changes that could include: extending the school year with what monies? the ones you woefully undercommiteed to this behemoth of a project?, providing for robust define? after-school activities, and providing wrap-around social services in school buildings these are free, right?. These documents also do not provide the Priority Schools with adequate support and flexibility from the District. They require principals to take unnecessary steps and obtain District approval for making key changes this is bad because they work for you now in your brazen power grab from the district, while also failing to guarantee even the current level of District support for the schools you mean like the 500K less per year you are committing compared to the PZ, which by your own dysfunctional DOE definition is faiure (as we are here again). Specifically, after a preliminary review, we have the following concerns:
Language embedded throughout the MOUs limits the authority of the principal to implement the school plan, and requires District approval for decisions in running his or her school you mean there needs to be controls in place for the stewardship of public tax monies? that’s CRAZY. For example, while the MOUs purport inflammatory language to give principals authority over scheduling and program changes, the principals may only propose deviation from any District requirements not mandated by law.” Do you want prinicpals to openly flout the law? I mean, I know you guys do it all the time, but that’s not how real public servants are supposed to act. Please forgive us for trying to honor the oaths we took: http://delcode.delaware.gov/title14/c010/sc03/index.shtml#1053
That could severely limit the principals’ autonomy you mean ability to break the law in implementing their visions for these schools. For example, a principal could only “propose” an extended school day, but that proposal could be rejected by the District.You mean like if the DOE didn’t give enough $$ to fund it because teachers do not and should not work for free?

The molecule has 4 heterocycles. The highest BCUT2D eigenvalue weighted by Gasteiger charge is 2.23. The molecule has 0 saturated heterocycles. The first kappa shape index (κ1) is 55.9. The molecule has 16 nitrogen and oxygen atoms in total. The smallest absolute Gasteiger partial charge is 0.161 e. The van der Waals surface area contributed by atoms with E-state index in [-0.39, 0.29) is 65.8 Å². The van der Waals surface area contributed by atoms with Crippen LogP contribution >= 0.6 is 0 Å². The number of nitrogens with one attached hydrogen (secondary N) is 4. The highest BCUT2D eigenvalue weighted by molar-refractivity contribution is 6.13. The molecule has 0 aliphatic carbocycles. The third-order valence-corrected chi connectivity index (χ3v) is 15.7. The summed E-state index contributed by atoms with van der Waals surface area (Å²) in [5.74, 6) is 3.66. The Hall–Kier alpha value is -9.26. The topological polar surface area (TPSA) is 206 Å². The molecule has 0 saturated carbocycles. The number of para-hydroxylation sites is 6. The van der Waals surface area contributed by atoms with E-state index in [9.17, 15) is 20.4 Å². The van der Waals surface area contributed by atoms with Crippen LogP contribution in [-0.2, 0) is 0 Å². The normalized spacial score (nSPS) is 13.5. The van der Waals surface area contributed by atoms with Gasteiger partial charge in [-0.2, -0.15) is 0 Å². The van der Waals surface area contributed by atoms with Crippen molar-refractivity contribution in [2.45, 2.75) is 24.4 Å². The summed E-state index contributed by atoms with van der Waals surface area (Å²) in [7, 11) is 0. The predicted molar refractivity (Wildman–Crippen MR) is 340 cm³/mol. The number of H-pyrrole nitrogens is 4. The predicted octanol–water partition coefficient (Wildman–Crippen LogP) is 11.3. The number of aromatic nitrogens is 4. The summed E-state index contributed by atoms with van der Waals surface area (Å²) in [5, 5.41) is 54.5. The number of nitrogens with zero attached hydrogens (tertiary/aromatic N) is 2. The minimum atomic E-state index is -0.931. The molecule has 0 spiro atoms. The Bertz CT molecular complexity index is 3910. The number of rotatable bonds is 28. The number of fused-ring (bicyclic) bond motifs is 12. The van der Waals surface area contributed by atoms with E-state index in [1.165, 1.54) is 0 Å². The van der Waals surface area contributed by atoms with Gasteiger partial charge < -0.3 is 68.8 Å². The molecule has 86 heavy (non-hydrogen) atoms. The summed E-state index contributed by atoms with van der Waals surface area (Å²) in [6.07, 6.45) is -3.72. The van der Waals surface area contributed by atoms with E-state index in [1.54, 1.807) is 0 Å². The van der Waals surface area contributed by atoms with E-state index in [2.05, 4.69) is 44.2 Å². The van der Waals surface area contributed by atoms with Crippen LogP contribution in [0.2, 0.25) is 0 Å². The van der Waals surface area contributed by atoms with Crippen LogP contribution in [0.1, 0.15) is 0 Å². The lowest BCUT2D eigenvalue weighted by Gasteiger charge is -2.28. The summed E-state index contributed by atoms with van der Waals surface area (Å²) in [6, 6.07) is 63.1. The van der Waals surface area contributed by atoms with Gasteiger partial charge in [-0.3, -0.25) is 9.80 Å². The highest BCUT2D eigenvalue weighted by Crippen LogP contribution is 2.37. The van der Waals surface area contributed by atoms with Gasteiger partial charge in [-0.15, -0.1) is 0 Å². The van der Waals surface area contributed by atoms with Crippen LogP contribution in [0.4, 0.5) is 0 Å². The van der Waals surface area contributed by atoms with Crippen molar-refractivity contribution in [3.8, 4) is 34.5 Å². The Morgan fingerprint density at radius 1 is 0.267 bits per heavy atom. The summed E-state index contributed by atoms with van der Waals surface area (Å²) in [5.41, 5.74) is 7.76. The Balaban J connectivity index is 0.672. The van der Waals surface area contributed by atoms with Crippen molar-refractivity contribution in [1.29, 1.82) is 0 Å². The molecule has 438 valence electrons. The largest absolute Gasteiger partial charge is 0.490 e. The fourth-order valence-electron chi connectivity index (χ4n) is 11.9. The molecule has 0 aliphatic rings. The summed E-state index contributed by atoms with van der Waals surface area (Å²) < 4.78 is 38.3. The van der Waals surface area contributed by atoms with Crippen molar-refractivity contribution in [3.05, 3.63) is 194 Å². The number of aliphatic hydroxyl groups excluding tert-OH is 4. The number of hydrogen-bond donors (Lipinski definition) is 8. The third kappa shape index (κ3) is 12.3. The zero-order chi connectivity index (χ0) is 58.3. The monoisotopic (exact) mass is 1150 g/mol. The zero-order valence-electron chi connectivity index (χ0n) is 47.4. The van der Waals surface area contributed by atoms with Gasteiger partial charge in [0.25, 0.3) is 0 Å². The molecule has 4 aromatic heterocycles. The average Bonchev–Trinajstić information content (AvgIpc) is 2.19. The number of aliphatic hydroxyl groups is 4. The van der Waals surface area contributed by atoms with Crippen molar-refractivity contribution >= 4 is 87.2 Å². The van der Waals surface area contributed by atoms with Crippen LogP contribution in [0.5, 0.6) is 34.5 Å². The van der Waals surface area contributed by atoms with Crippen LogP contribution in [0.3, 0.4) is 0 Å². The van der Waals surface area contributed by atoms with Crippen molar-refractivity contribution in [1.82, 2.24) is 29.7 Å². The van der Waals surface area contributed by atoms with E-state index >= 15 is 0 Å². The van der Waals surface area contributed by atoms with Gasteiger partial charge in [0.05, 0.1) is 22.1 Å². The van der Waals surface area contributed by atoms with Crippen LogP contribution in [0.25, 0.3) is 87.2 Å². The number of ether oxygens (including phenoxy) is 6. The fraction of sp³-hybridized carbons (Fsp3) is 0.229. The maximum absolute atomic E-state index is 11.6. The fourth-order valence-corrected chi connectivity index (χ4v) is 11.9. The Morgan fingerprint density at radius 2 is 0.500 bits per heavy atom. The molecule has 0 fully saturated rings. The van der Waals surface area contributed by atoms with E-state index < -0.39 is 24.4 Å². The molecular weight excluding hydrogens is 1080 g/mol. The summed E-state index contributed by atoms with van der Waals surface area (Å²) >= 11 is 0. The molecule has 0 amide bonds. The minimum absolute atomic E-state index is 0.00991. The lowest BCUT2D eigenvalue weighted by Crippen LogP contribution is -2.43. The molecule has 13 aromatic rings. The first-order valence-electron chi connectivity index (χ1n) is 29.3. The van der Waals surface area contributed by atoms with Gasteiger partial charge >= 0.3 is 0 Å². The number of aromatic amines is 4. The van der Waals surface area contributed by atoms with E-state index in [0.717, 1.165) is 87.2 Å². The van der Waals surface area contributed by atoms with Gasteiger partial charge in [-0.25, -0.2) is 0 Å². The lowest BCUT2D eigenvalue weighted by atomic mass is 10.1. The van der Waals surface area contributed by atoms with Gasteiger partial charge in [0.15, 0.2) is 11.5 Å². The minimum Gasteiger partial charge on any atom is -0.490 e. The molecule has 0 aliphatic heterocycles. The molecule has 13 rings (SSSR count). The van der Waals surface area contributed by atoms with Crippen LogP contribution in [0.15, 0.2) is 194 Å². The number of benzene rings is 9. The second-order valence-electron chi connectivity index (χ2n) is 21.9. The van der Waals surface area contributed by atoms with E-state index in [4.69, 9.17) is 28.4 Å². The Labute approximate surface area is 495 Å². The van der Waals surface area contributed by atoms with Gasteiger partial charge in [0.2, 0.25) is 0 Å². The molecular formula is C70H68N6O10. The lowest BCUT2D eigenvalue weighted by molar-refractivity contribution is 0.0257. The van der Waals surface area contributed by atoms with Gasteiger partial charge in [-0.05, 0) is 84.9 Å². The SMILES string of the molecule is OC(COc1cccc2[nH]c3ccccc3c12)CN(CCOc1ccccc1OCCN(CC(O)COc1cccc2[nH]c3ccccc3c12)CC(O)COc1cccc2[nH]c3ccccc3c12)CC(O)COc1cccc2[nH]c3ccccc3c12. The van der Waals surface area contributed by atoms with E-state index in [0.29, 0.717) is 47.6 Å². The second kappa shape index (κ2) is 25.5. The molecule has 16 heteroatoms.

It is also unclear how much funding flexibility the principals will have. The MOU states that “[t]he School shall have the right to develop and implement its own school budget and expenditure plan with funding allocated by the State to support the Plan,” which implies that the principals will only have autonomy over the additional resources provided by the state, but not any other parts of their building budgets. We should not have control of our own locally collected tax dollars? This is the crux of the power grab right here folks: reread this one a few times…let it sink in.
The MOUs give the principals the right to “participation in the employment process for all staff . . . in accordance with … district policy,” but no authority to choose members of their team or shape the roles and responsibilities of their teachers Yes, we negotiate agreements, and unlike the morally bankrupt DEDOE, we are ethically challenged when being asked to switch from responsible employer to union busters. That’s your thing in carrying out the plans for improving outcomes for students. For example, it does not appear that principals would be able to ensure their teachers participate in executing strategies described in the school plan, like implementing a key curriculum change or providing additional one-on-one support to struggling students.This is just a made up talking point designed to stoke fears and denigrate our professionals by suggesting we would not support students